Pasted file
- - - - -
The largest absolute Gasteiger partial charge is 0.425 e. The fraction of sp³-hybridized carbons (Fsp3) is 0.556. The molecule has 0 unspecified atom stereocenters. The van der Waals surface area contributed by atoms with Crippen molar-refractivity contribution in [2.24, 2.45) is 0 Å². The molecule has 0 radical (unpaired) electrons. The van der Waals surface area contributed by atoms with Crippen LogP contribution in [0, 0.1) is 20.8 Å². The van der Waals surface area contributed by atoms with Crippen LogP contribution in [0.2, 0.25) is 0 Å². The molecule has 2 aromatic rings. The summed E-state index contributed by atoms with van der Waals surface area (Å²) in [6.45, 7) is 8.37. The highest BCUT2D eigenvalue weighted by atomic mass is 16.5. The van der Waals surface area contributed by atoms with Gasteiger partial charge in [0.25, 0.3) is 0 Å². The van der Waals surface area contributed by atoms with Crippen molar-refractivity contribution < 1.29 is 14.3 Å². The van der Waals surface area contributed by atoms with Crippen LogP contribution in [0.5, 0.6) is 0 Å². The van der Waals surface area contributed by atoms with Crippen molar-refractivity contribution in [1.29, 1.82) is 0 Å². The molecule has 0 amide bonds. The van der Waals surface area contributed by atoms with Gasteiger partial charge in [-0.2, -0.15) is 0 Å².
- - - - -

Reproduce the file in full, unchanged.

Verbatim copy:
The largest absolute Gasteiger partial charge is 0.425 e. The fraction of sp³-hybridized carbons (Fsp3) is 0.556. The molecule has 0 unspecified atom stereocenters. The van der Waals surface area contributed by atoms with Crippen molar-refractivity contribution in [2.24, 2.45) is 0 Å². The molecule has 0 radical (unpaired) electrons. The van der Waals surface area contributed by atoms with Crippen LogP contribution in [0, 0.1) is 20.8 Å². The van der Waals surface area contributed by atoms with Crippen LogP contribution in [0.2, 0.25) is 0 Å². The molecule has 2 aromatic rings. The summed E-state index contributed by atoms with van der Waals surface area (Å²) in [6.45, 7) is 8.37. The highest BCUT2D eigenvalue weighted by atomic mass is 16.5. The van der Waals surface area contributed by atoms with Gasteiger partial charge in [0.25, 0.3) is 0 Å². The van der Waals surface area contributed by atoms with Crippen molar-refractivity contribution < 1.29 is 14.3 Å². The van der Waals surface area contributed by atoms with Crippen LogP contribution in [0.5, 0.6) is 0 Å². The van der Waals surface area contributed by atoms with Crippen molar-refractivity contribution in [1.29, 1.82) is 0 Å². The molecule has 0 amide bonds. The van der Waals surface area contributed by atoms with Gasteiger partial charge in [-0.2, -0.15) is 0 Å².